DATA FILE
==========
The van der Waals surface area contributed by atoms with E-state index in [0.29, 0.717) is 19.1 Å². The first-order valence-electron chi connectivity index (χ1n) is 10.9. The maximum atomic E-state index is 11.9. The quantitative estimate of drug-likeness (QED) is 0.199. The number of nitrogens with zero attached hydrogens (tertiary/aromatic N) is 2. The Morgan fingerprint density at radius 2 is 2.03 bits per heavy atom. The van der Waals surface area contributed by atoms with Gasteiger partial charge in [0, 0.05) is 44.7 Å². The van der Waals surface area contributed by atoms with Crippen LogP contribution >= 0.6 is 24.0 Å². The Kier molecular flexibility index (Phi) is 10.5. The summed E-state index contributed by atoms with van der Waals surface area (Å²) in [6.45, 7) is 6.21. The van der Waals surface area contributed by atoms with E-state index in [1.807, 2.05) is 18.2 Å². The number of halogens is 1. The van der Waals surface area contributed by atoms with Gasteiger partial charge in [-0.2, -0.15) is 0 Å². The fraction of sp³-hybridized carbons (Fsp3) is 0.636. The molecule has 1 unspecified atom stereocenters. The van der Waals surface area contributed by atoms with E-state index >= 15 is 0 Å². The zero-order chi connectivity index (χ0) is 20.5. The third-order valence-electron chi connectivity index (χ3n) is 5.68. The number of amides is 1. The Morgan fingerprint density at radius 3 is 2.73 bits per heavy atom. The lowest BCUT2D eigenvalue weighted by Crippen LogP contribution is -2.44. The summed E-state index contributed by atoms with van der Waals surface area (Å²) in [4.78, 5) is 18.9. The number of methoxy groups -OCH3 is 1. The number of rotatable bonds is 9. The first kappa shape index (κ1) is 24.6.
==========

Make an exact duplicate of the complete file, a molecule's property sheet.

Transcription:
The van der Waals surface area contributed by atoms with E-state index in [0.29, 0.717) is 19.1 Å². The first-order valence-electron chi connectivity index (χ1n) is 10.9. The maximum atomic E-state index is 11.9. The quantitative estimate of drug-likeness (QED) is 0.199. The number of nitrogens with zero attached hydrogens (tertiary/aromatic N) is 2. The Morgan fingerprint density at radius 2 is 2.03 bits per heavy atom. The van der Waals surface area contributed by atoms with Gasteiger partial charge in [0, 0.05) is 44.7 Å². The van der Waals surface area contributed by atoms with Crippen LogP contribution >= 0.6 is 24.0 Å². The Kier molecular flexibility index (Phi) is 10.5. The summed E-state index contributed by atoms with van der Waals surface area (Å²) in [6.45, 7) is 6.21. The van der Waals surface area contributed by atoms with E-state index in [1.807, 2.05) is 18.2 Å². The number of halogens is 1. The van der Waals surface area contributed by atoms with Gasteiger partial charge in [-0.2, -0.15) is 0 Å². The fraction of sp³-hybridized carbons (Fsp3) is 0.636. The molecule has 1 unspecified atom stereocenters. The van der Waals surface area contributed by atoms with E-state index >= 15 is 0 Å². The zero-order chi connectivity index (χ0) is 20.5. The third-order valence-electron chi connectivity index (χ3n) is 5.68. The number of amides is 1. The Morgan fingerprint density at radius 3 is 2.73 bits per heavy atom. The lowest BCUT2D eigenvalue weighted by Crippen LogP contribution is -2.44. The summed E-state index contributed by atoms with van der Waals surface area (Å²) in [4.78, 5) is 18.9. The number of methoxy groups -OCH3 is 1. The number of rotatable bonds is 9. The first kappa shape index (κ1) is 24.6.